Insolvency Proceedings


Commercial Courts initiate the supervision process to evaluate the debtor’s financial situation and to secure the debtor’s property. After examining a filed insolvency claim, the court initiates the supervision process. The debtor can autonomously request a court to initiate supervision if settling some creditors’ claims would make it impossible for the debtor to fulfil other obligations, if execution on the debtor’s property means the debtor’s business has to cease, or if the debtor’s business is insolvent. A receiver is appointed, known as a temporary manager, who must approve certain transactions during the supervision, such buying or selling more than five percent of the accounting value of the debtor’s property.


Financial rehabilitation

The aim is to carry out any necessary measures to restore debtors’ solvency and settle their debts. The court and the creditors control the process. The application must include a rehabilitation plan that ensures the debtor’s obligations will be met. The court appoints a receiver to be the administrative manager, who supervises and controls the debtor’s affairs during the period of the financial rehabilitation. The administrative manager examines the debt repayment schedule and monitors any financial restructuring plans.

At least one month before the period of financial rehabilitation expires, the debtor must provide the administrative manager with a report on the results of the financial rehabilitation. Once the report has been examined, the manager must prepare an opinion on the extent to which debts have been paid and the financial restructuring plan has been achieved. The opinion is submitted to the court, which examines the results and either ends the proceedings, orders external administrator to manage the company, or declares the debtor bankrupt.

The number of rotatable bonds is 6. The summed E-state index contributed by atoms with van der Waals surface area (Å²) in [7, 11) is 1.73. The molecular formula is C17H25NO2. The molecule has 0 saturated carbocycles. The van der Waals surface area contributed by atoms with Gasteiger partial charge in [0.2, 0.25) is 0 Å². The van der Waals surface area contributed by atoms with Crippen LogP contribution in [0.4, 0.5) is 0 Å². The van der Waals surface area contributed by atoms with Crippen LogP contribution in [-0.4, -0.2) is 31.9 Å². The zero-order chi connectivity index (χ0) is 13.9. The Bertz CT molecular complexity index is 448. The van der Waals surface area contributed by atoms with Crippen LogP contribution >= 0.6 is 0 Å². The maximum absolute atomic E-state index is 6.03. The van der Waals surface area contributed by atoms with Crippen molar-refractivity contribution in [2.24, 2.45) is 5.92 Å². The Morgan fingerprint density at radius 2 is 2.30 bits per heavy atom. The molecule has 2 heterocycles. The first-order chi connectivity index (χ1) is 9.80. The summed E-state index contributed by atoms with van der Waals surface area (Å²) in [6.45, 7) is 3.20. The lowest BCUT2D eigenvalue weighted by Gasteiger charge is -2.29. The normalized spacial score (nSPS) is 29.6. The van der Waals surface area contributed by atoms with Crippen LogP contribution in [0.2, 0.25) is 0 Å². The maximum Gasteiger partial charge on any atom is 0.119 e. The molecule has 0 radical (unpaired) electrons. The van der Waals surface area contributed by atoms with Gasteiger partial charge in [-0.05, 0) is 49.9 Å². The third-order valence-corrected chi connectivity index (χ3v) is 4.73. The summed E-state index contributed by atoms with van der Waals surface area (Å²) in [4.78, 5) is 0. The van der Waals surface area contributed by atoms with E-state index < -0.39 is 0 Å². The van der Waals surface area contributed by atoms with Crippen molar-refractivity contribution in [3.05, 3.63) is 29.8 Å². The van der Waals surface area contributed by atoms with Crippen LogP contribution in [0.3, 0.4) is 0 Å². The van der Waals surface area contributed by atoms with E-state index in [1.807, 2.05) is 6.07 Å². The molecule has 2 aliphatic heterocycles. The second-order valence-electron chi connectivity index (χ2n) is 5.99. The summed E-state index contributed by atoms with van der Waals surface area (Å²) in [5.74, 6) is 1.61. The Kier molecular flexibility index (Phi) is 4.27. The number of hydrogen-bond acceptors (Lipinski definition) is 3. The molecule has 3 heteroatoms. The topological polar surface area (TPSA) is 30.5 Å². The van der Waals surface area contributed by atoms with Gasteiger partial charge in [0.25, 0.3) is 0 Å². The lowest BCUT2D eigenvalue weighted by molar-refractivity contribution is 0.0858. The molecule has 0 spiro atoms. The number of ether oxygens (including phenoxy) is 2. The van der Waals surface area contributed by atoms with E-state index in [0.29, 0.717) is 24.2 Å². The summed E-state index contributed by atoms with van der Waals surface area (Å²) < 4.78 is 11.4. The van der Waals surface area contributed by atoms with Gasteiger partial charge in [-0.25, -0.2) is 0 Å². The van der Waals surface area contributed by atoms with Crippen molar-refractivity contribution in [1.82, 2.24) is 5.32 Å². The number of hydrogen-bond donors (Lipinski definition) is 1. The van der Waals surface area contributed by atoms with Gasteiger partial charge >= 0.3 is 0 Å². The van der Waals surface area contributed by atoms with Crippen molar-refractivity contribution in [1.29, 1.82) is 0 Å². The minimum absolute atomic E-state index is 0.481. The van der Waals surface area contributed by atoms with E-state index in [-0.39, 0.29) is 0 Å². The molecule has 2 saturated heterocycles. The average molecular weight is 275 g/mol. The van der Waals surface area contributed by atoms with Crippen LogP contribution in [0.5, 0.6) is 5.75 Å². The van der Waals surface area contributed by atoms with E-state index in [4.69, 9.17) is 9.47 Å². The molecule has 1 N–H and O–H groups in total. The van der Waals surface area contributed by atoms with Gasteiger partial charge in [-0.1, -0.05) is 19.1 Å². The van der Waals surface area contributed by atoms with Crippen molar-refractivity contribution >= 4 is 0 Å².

External administration

The objective is to restore the debtor’s solvency by applying special measures under an external administration plan, and to replace the debtor’s chief executive officer (CEO) with an independent external manager. Once the procedure begins, the court appoints a receiver known as the external manager, who must draft an external administration plan setting out the measures necessary to restore the debtor’s solvency within the period of the external administration procedure. At the end of the period, the manager prepares and submits a report to the creditor’s meeting, together with a proposal of one of the following four options:

  • end judicial proceedings, if all creditors have been settled;
  • extend the period;
  • end external administrator, as the debtor is now solvent;
  • enter administration and file for bankruptcy.


Amicable arrangement

Debtors and creditors may make an amicable arrangement to adjust debtors’ liabilities on negotiated terms during any rescue procedures. Generally, an amicable arrangement ends the powers of court-appointed receivers. If a debtor fails to comply with terms of an amicable arrangement, creditors are entitled to ask for a bailiff to execute the agreement.



The purpose of insolvency is to sell the debtor’s property and use the proceeds to pay creditors’ claim in proportionate amounts. The court may initiate the process during supervision, financial rehabilitation, or external administration. It appoints a receiver (insolvency manager) to replace the debtor’s CEO. The court and the creditors control the activity of the insolvency manager, who must provide progress reports. At the end of the proceedings, the court reviews the list of satisfied and unsatisfied claims. If they are fully satisfied, the court rules the proceedings complete and the debtor is liquidated. If they are not satisfied, proceedings are terminated, the debtor company is dissolved, and unsatisfied creditor’s claims are to be written off.